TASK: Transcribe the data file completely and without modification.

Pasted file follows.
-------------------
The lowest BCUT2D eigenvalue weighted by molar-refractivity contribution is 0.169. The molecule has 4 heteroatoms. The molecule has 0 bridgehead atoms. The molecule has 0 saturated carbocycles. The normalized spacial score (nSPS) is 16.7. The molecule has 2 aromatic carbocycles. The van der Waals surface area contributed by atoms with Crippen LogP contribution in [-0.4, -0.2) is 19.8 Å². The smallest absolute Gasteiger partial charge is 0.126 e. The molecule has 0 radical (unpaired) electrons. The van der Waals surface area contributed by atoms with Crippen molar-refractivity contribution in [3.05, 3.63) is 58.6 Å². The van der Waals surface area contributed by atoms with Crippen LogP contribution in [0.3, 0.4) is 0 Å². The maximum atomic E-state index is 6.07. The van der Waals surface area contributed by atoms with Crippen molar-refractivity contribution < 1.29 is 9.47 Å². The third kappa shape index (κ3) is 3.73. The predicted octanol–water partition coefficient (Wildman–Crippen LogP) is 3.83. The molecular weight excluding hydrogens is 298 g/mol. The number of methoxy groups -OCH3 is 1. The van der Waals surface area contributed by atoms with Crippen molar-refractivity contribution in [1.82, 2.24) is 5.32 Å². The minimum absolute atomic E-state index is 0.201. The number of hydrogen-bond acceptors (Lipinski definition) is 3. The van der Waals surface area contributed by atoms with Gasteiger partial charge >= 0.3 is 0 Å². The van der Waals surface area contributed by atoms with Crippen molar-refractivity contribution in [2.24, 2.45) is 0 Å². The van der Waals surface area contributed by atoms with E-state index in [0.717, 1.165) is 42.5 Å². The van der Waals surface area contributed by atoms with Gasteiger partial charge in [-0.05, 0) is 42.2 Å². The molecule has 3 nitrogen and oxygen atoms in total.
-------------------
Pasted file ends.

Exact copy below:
The lowest BCUT2D eigenvalue weighted by molar-refractivity contribution is 0.169. The molecule has 4 heteroatoms. The molecule has 0 bridgehead atoms. The molecule has 0 saturated carbocycles. The normalized spacial score (nSPS) is 16.7. The molecule has 2 aromatic carbocycles. The van der Waals surface area contributed by atoms with Crippen LogP contribution in [-0.4, -0.2) is 19.8 Å². The smallest absolute Gasteiger partial charge is 0.126 e. The molecule has 0 radical (unpaired) electrons. The van der Waals surface area contributed by atoms with Crippen molar-refractivity contribution in [3.05, 3.63) is 58.6 Å². The van der Waals surface area contributed by atoms with Crippen LogP contribution in [0.3, 0.4) is 0 Å². The maximum atomic E-state index is 6.07. The van der Waals surface area contributed by atoms with Crippen molar-refractivity contribution < 1.29 is 9.47 Å². The third kappa shape index (κ3) is 3.73. The predicted octanol–water partition coefficient (Wildman–Crippen LogP) is 3.83. The molecular weight excluding hydrogens is 298 g/mol. The number of methoxy groups -OCH3 is 1. The van der Waals surface area contributed by atoms with Crippen molar-refractivity contribution in [1.82, 2.24) is 5.32 Å². The minimum absolute atomic E-state index is 0.201. The number of hydrogen-bond acceptors (Lipinski definition) is 3. The van der Waals surface area contributed by atoms with Gasteiger partial charge >= 0.3 is 0 Å². The van der Waals surface area contributed by atoms with Crippen molar-refractivity contribution in [2.24, 2.45) is 0 Å². The van der Waals surface area contributed by atoms with E-state index in [0.717, 1.165) is 42.5 Å². The van der Waals surface area contributed by atoms with Gasteiger partial charge in [-0.05, 0) is 42.2 Å². The molecule has 3 nitrogen and oxygen atoms in total.